Where did Malema get the money? Sars reveals why deal collapsed
The taxman has accused Julius Malema of lying about the source of his income and has slapped him with an additional R14-million tax bill.
In court papers explaining why it dumped its deal with the Economic Freedom Fighters' leader, the South African Revenue Service says Malema lied about the source of the funds used to settle part of his tax bill.
SARS also says Malema tried to dodge paying donation tax and had received money from questionable sources to settle an R18-million tax bill - reduced to R7.2-million in a deal in May last year.
These, SARS says, are some of the reasons for the collapse of the compromise deal. The revenue service has now launched an application for Malema's final sequestration.
If the court grants the final order when the case returns to court in June, Malema will be kicked out of parliament, where his party has dominated the debate since last year's general election.
Before last year's deal, Malema had paid R3.2-million after auctioning off his homes and other assets in 2013. The final bill was then reduced to R4-million as part of that deal.
But, once the deal was nullified, SARS re-examined Malema's tax affairs for 2011 and 2012.
It then slapped him with a further R14-million bill and revised the final figure owing to R32-million. The overall figure includes interest and penalties.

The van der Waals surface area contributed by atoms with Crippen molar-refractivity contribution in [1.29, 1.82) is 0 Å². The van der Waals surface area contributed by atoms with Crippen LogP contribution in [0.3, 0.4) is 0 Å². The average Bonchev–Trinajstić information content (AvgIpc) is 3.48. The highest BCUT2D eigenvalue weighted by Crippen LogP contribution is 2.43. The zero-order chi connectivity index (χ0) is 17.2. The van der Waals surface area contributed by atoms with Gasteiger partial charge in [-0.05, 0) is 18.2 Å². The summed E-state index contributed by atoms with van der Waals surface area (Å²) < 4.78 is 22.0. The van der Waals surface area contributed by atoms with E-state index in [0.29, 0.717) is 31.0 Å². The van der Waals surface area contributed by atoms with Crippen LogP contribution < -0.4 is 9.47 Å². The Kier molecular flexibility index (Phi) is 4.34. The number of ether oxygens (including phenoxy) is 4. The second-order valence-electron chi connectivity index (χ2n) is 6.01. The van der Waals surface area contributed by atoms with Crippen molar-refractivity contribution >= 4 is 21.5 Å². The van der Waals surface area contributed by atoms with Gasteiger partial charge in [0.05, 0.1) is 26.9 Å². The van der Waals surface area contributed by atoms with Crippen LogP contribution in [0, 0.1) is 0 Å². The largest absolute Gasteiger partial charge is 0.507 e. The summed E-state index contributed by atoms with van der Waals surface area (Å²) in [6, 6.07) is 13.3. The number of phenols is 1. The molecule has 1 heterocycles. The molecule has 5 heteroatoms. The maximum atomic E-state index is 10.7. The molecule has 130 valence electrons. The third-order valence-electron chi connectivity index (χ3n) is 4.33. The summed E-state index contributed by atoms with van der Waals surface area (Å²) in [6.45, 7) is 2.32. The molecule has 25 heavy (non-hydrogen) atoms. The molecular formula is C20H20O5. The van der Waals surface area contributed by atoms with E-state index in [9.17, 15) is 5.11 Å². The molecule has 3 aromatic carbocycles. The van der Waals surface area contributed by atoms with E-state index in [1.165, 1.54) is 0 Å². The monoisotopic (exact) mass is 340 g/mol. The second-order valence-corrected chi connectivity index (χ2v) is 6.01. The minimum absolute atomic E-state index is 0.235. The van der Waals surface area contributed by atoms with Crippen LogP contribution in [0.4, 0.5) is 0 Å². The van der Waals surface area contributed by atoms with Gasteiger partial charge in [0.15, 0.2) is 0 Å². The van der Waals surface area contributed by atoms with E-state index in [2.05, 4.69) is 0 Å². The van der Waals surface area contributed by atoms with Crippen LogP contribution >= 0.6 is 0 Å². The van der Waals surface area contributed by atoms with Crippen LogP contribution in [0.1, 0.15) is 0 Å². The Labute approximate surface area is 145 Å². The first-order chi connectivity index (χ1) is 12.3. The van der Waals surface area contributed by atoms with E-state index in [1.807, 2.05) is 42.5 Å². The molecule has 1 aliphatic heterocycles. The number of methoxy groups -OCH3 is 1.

In papers, SARS says Malema was not completely honest about his source of funds and had not kept his taxes up to date as promised when he signed the deal.
Malema's lawyer, Tumi Mokwena, said the source of the funds was irrelevant because the agreement did not state who had to pay.
Former EFF member Wiekus Kotze claimed earlier this week that Malema had used EFF funds to settle some of his tax bills.
According to papers obtained from the High Court in Pretoria this week, SARS says Malema's dishonesty emerged soon after they reached a compromise agreement last year.
Malema had claimed that R1-million of the R4-million he had agreed to pay SARS was a donation from a "Mr Renier Martin" and the rest would be paid by the Julius Sello Malema Trust, an entity of which he claimed he was a beneficiary and which was established to help him settle his tax bill. But a SARS investigation revealed that Martin was not the actual donor.
Yesterday, Martin said he had never offered to donate R1-million to Malema and had discussed only the possibility of offering his services as tax adviser.
But, said Mokwena, "you'll have to explain where Malema got [Martin's] ID number from. In fact he is outright lying."
Court papers show that Malema admitted to SARS that Martin had not paid the R1-million, saying it was a loan from Kyle Phillips, a director of Carnilinx, a tobacco company run by Malema benefactor Adriano Mazzotti.
Mokwena said Malema had taken out the loan after Martin failed to pay.
Mazzotti previously confirmed that he had donated money towards the R600,000 the EFF required to register as a party contesting last year's elections.
The revenue collector also found that Malema was not a beneficiary of the Julius Sello Malema Trust.
In court papers, SARS lawyer Pieter Engelbrecht says they investigated the tax status of the trust and discovered that it had not been registered as a taxpayer and had not declared any donation tax.